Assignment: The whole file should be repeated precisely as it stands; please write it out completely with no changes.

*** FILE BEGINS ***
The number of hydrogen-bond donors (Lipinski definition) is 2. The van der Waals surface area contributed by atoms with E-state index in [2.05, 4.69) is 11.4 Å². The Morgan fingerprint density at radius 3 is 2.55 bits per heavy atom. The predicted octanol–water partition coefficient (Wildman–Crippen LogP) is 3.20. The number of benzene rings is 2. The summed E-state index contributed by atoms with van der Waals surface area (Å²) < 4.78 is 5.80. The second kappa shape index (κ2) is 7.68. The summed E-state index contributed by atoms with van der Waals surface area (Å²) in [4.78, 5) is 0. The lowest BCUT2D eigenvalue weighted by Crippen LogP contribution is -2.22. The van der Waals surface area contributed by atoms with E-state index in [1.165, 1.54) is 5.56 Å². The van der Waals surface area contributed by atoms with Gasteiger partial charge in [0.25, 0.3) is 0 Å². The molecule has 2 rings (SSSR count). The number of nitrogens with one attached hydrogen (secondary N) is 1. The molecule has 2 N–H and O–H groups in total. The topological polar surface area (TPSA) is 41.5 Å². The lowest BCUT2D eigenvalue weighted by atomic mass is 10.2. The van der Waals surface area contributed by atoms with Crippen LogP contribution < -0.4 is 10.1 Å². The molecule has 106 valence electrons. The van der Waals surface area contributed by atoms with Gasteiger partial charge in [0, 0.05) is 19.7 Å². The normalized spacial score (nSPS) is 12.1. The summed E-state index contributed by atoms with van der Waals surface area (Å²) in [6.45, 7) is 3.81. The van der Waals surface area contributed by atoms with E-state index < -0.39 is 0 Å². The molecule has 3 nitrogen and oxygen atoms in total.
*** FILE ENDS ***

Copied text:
The number of hydrogen-bond donors (Lipinski definition) is 2. The van der Waals surface area contributed by atoms with E-state index in [2.05, 4.69) is 11.4 Å². The Morgan fingerprint density at radius 3 is 2.55 bits per heavy atom. The predicted octanol–water partition coefficient (Wildman–Crippen LogP) is 3.20. The number of benzene rings is 2. The summed E-state index contributed by atoms with van der Waals surface area (Å²) < 4.78 is 5.80. The second kappa shape index (κ2) is 7.68. The summed E-state index contributed by atoms with van der Waals surface area (Å²) in [4.78, 5) is 0. The lowest BCUT2D eigenvalue weighted by Crippen LogP contribution is -2.22. The van der Waals surface area contributed by atoms with E-state index in [1.165, 1.54) is 5.56 Å². The van der Waals surface area contributed by atoms with Gasteiger partial charge in [0.25, 0.3) is 0 Å². The molecule has 2 rings (SSSR count). The number of nitrogens with one attached hydrogen (secondary N) is 1. The molecule has 2 N–H and O–H groups in total. The topological polar surface area (TPSA) is 41.5 Å². The lowest BCUT2D eigenvalue weighted by atomic mass is 10.2. The van der Waals surface area contributed by atoms with Crippen LogP contribution < -0.4 is 10.1 Å². The molecule has 106 valence electrons. The van der Waals surface area contributed by atoms with Gasteiger partial charge in [0, 0.05) is 19.7 Å². The normalized spacial score (nSPS) is 12.1. The summed E-state index contributed by atoms with van der Waals surface area (Å²) in [6.45, 7) is 3.81. The van der Waals surface area contributed by atoms with E-state index < -0.39 is 0 Å². The molecule has 3 nitrogen and oxygen atoms in total.